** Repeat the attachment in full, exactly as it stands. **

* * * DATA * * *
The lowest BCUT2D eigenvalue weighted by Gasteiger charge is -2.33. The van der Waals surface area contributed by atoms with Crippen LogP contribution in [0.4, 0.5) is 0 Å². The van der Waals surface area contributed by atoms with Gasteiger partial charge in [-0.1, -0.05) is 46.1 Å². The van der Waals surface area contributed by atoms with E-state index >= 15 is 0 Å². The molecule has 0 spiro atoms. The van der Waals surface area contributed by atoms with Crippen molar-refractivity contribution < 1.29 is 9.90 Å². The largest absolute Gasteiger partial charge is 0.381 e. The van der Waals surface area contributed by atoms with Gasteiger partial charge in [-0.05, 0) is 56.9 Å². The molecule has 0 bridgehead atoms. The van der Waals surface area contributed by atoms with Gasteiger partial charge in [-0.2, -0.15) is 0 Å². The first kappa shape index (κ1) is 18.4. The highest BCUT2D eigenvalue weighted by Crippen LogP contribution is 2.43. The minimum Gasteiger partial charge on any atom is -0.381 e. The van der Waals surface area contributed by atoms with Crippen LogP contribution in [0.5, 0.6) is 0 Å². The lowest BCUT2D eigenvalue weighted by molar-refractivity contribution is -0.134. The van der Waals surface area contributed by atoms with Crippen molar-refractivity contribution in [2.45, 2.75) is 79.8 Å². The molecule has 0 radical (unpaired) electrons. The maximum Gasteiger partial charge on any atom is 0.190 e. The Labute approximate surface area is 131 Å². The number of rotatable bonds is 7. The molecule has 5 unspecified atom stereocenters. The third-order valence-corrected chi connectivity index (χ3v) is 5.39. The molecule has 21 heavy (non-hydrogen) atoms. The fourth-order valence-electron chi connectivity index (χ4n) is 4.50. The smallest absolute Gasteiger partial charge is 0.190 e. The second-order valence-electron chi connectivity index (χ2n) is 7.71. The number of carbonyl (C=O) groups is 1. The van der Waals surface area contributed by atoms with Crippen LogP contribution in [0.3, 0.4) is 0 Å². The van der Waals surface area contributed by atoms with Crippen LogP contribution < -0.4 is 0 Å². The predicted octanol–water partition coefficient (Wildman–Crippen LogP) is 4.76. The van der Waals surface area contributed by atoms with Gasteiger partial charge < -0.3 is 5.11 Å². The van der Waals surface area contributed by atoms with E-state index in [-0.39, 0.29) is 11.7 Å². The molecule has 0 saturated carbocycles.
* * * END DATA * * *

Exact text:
The lowest BCUT2D eigenvalue weighted by Gasteiger charge is -2.33. The van der Waals surface area contributed by atoms with Crippen LogP contribution in [0.4, 0.5) is 0 Å². The van der Waals surface area contributed by atoms with Gasteiger partial charge in [-0.1, -0.05) is 46.1 Å². The van der Waals surface area contributed by atoms with E-state index >= 15 is 0 Å². The molecule has 0 spiro atoms. The van der Waals surface area contributed by atoms with Crippen molar-refractivity contribution < 1.29 is 9.90 Å². The largest absolute Gasteiger partial charge is 0.381 e. The van der Waals surface area contributed by atoms with Gasteiger partial charge in [-0.05, 0) is 56.9 Å². The molecule has 0 bridgehead atoms. The van der Waals surface area contributed by atoms with Gasteiger partial charge in [-0.2, -0.15) is 0 Å². The first kappa shape index (κ1) is 18.4. The highest BCUT2D eigenvalue weighted by Crippen LogP contribution is 2.43. The minimum Gasteiger partial charge on any atom is -0.381 e. The van der Waals surface area contributed by atoms with Crippen LogP contribution in [0.5, 0.6) is 0 Å². The lowest BCUT2D eigenvalue weighted by molar-refractivity contribution is -0.134. The van der Waals surface area contributed by atoms with Crippen molar-refractivity contribution in [2.45, 2.75) is 79.8 Å². The molecule has 0 radical (unpaired) electrons. The maximum Gasteiger partial charge on any atom is 0.190 e. The Labute approximate surface area is 131 Å². The number of rotatable bonds is 7. The molecule has 5 unspecified atom stereocenters. The third-order valence-corrected chi connectivity index (χ3v) is 5.39. The molecule has 21 heavy (non-hydrogen) atoms. The fourth-order valence-electron chi connectivity index (χ4n) is 4.50. The smallest absolute Gasteiger partial charge is 0.190 e. The second-order valence-electron chi connectivity index (χ2n) is 7.71. The number of carbonyl (C=O) groups is 1. The van der Waals surface area contributed by atoms with Crippen LogP contribution in [0.3, 0.4) is 0 Å². The van der Waals surface area contributed by atoms with Crippen LogP contribution < -0.4 is 0 Å². The predicted octanol–water partition coefficient (Wildman–Crippen LogP) is 4.76. The van der Waals surface area contributed by atoms with Gasteiger partial charge < -0.3 is 5.11 Å². The van der Waals surface area contributed by atoms with E-state index in [-0.39, 0.29) is 11.7 Å². The molecule has 0 saturated carbocycles.